Ang Ninanais (John Torres, 2010) September 2, 2010Posted by Richard Bolisay in Asian Films, Indie Sine, Noypi, UP Screening.
English title: Refrains Happen Like Revolutions in a Song
Written and directed by John Torres
Cast: Ciriaco Gibraltar, Tope Grabato, Che Villanueva
They say only love can break your heart and John Torres’ new film, Ang Ninanais, breaks my heart just a bit. After a string of shorts, a groundbreaking debut, and a waywardly balky follow-up, John is still doing what he does best, pulling the audience to his daydreams and lulling them by whispering words of love. Love, because John is the minstrel of love. You know the story of the guy who drove to Lonesome Town to find his heart, lived there for years, and got his heart back? That’s him. Every now and then, you would be reminded of that. His films stand out because of that experience—because what’s the point of a John Torres film if he wouldn’t be so intimate, if he wouldn’t tell an experience with a touch of quirk, if he wouldn’t choose his words like a troubadour does, if he wouldn’t indulge in figures of speech, or if he would. . . well, use a tripod.
The camera, as Alexandre Astruc posits, functions like a pen to paper. The filmmaker must not be hindered by traditional storytelling. His freedom, as far as artistic merits are concerned, is limitless. In John’s case, there is more ink in the pen than the paper can allow. He decides to tell the story the moment he realizes he already ran out of something to write on, and that’s where, I suppose, I feel a little uncomfortable. I think when people say that Ang Ninanais is original and personal, it doesn’t put the film in any positive light. Worse, it only gives an impression of distance, tastefulness, and luxury; which only makes it, among his other films, a sheltered work, and less inviting regardless of praises (although to be honest, I believe that’s not much of John’s concern).
As a follower of his works, I never yearn for “maturity”. I just want the poetry to bleed, the indulgence to flourish, and the innocence to reign supreme. There is always compromise, especially how it’s not the usual moviegoing experience, but the voice outweighs the difficulty, the ambivalence. The voice captures what other narrations cannot; that is, sincerity and fake sincerity at the same time. You no longer refer to it as a voice-over—it has, in fact, turned into a character. You follow it, you listen to it, you believe in it. John’s voice is something you easily recognize in silence, because you know he just hangs around with a hand over his mouth, waiting for the perfect moment to speak.
What saddens me upon seeing Ang Ninanais is that the maudlin confession finally gives way to the cryptic profession. John continues breaking bad and adorns his narrative—complicates it, in other words—which makes the film feel like a cousin of Sherad Anthony Sanchez’s Huling Balyan ng Buhi, the way the myth overrides the “functional” storytelling, a disorientating device but one that fulfills the objective of the film: sharing a long forgotten culture with an audience whose memory, ironically, is that of a goldfish. John is no longer telling about himself, or his girlfriend, or his childhood, or his musings on the mundane. Here we have the stretch of ambition, and here lies the protest of words.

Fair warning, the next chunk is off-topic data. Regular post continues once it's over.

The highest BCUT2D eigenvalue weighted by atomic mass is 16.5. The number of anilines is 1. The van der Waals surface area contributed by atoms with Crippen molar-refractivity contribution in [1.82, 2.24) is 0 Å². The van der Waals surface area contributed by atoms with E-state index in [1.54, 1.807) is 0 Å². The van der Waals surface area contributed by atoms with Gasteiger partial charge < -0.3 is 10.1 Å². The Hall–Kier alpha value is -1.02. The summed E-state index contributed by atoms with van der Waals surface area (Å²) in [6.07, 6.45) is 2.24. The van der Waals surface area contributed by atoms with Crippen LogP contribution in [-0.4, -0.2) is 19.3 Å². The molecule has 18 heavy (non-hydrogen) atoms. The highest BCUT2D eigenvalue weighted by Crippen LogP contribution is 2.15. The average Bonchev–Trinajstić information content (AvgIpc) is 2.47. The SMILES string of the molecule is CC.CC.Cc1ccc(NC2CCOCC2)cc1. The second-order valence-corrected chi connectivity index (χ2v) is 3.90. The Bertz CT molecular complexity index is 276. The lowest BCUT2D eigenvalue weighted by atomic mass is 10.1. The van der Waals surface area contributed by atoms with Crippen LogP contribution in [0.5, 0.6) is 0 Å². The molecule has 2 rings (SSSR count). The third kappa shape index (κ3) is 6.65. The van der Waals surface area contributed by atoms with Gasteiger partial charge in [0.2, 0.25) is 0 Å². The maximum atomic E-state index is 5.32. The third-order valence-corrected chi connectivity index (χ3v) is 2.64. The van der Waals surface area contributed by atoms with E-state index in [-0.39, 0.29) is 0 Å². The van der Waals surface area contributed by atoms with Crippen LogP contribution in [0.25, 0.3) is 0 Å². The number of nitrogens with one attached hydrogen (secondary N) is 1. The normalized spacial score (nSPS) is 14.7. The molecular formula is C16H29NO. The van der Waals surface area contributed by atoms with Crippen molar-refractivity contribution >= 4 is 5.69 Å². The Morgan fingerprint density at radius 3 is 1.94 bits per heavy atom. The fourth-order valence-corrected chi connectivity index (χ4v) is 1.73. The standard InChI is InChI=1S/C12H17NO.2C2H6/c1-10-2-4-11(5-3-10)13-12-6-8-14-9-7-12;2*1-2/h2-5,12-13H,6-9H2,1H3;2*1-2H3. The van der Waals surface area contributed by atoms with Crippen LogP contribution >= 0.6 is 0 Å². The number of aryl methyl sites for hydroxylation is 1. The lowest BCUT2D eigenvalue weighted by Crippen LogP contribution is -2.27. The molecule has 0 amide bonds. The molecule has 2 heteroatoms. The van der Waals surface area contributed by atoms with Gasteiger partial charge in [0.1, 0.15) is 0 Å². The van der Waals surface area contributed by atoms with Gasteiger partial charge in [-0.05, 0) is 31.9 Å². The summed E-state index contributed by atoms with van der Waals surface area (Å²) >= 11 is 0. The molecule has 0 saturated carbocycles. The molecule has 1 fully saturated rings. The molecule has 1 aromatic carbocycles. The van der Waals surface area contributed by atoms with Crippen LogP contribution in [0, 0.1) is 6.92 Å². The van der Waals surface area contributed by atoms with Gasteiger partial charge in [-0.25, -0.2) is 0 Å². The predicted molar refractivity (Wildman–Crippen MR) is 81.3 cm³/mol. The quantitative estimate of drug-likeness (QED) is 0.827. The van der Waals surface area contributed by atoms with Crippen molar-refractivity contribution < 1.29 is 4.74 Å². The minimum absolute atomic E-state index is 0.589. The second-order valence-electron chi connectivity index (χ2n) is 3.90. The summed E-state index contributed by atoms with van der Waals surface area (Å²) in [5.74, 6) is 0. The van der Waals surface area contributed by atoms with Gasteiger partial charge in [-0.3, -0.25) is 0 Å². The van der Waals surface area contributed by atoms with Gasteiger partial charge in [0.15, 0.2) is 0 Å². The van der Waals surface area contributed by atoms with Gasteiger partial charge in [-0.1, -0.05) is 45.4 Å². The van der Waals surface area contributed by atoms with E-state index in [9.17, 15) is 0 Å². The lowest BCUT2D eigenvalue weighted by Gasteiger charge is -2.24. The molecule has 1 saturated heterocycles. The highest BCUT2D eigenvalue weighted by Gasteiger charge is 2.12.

Truth be told, they are some of the most beautiful lines that John has ever written. For instance:
Do not look for us in history or in books written by victors. They are exact and precise; we are uneventful and in between.
Do not look for our story in myths, apparitions, legends filling the gaps. They are bridges; we stretch and fall. Listen to our faces; don’t take our words. Our romance lies at the timbre of our voices.
In the end we will reject a revolution and arrive at love.
Yes, the words cut through like a hot knife through butter. But upon hearing them and watching the images on screen, they just float around, knocking on my ears. It may be attributed to the subject, how I know it’s personal to John yet it also seems that he is striving to connect it with other themes, to highlight nuances with the least effort. But in the end everything comes out rather pale. I think when John does that, when he tries to cover unfamiliar grounds, when he grasps things beyond his understanding, and when he marries them with his own, I could see some strings that distract me. Instead of wallowing in its warmth, I feel a little cold and ignored, like something is going on without my knowledge, and I have to reset whatever thoughts I had on the film. The last thing I would want myself to feel upon seeing any of John’s works is being left out, realizing afterward how things will be spoiled by explaining, and by asking “what does that mean?” and all those buzzkill why’s. As I brave the pouring rain outside Cine Adarna, after saying hi to John and at the back of my head deeply wanting to ask him something, Neil Young continues to sing in my head, “I have a friend I’ve never seen / He hides his head inside a dream / Yes, only love can break your heart / Yes, only love can break your heart.” A minute later I am wondering why melancholia was dismissed.